Under Attack: Hidden Allergy Triggers
Mold, mites, and pet dander lurk where you'd never suspect.
Sneezing and wheezing can hit at the most unlikely times. You know you've got an allergy, but sudden attacks can be very mysterious. Richard Weber, MD, an allergy specialist with the National Jewish Medical and Research Center in Denver, reveals a few clues.
Allergy Attack: Stuffed Animals in Hot Water
Kapok (a tree native to tropical America, Africa, and the East Indies) has long been used to stuff pillows and pooh bears. The seed pods are used as stuffing for pillows, sleeping bags, and furniture upholstery. Like bird feathers and down, kapok was among allergens suspected in causing allergic reactions in both adults and kids. However, recent studies have shown that the stuffing isn't the problem -- it's the dust mites and mold.
"Turns out, even the foam rubber, synthetic stuff gets just as contaminated as down feathers," Weber tells WebMD. "In any humid climate, there's a very good chance that pillows and toys -- no matter what they're stuffed with -- will get contaminated with dust mites and mold."
Rather than tossing out those beloved items, try washing them, he suggests. Hot water (130 F) and drying in a hot dryer kills dust mites. Adding a few drops of eucalyptus oil to the water also helps kill mites.
Allergy Attack: Pet Dander but No Pets?
Whether you've got pets or not, animal dander is likely lurking in your car or home. "You expect to find cat and dog dander where there are pets. But a number of studies have found significant levels in cars -- and in homes -- that have never had pets," Weber says.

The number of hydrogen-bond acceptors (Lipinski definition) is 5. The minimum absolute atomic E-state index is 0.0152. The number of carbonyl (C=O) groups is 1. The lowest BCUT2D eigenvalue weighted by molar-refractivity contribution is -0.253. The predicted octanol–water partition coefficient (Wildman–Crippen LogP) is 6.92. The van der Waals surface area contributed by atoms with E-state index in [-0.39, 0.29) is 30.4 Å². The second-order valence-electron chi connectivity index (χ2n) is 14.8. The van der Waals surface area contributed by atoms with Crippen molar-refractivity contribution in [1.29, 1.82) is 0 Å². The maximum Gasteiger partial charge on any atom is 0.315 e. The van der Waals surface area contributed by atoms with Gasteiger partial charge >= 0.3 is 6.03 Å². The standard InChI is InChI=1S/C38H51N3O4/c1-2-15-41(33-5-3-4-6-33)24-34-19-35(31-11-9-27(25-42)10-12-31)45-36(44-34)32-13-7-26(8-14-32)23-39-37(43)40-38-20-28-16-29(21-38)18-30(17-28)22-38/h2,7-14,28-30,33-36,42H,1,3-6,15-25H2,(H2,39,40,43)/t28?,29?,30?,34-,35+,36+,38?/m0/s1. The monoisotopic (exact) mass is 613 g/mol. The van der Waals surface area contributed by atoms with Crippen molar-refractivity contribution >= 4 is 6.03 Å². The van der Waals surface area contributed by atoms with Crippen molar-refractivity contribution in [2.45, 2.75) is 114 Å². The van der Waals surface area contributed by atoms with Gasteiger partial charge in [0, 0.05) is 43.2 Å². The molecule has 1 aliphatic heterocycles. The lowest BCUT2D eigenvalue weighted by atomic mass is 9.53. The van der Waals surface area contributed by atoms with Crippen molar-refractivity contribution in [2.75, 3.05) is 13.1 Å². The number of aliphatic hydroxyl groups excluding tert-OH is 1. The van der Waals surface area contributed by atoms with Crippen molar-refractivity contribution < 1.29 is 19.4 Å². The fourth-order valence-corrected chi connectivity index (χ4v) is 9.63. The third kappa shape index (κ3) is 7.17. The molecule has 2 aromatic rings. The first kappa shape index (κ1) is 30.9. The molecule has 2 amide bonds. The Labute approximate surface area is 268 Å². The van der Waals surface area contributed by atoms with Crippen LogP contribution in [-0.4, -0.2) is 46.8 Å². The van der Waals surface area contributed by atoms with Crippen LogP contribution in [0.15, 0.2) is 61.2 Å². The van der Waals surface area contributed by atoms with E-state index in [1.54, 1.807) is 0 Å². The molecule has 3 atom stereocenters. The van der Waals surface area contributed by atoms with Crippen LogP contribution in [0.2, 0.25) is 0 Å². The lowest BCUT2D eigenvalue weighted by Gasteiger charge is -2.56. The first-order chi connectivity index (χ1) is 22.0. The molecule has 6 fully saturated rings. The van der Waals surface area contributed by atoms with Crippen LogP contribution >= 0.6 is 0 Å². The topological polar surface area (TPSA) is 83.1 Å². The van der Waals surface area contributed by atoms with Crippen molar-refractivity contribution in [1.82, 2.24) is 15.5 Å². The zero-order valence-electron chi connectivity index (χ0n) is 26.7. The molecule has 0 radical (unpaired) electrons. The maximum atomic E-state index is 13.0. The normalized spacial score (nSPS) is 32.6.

In one recent study, researchers vacuumed the bus and taxi seats all over one city in Brazil. "When you look for dander, you find it," says Weber. "People with pets are carrying animal dander on their clothes, and deposit it wherever they sit. Movie theaters, planes, it's pervasive. The levels they deposit are high enough to trigger an allergic reaction. Half a dozen studies all over globe have looked at this issue -- the story's the same all over."
The best way to fight allergies from animal dander is to remove the pet from the home and avoid any contact. However if that's not possible, avoid or reduce contact with the animal.
When a thunderstorm rolls through, prepare for an allergy attack. Why? The winds stir up both mold spores and tiny particles released by pollen grains. It starts while the sun is still shining, says Weber. "It has to do with updrafts that often precede thunderstorms. They cause mold spore counts to go up astronomically, 100 times higher than normal."
As the storm passes through, winds also disrupt the grass pollen grains on the ground, causing them to release tiny particles -- particles that are 1,000 times smaller than the pollen grains, says Weber. "The particles don't show up on any pollen count. But a wave of cold air will sweep the stuff off the ground -- blow it just high enough to hit people in the face." Because the particles are so tiny, they are inhaled deeply into the lungs causing serious problems, he explains.
One thunderstorm can cause "a double-whammy before the storm rolls through, then afterward," Weber says. "Those fine particles can be very irritating."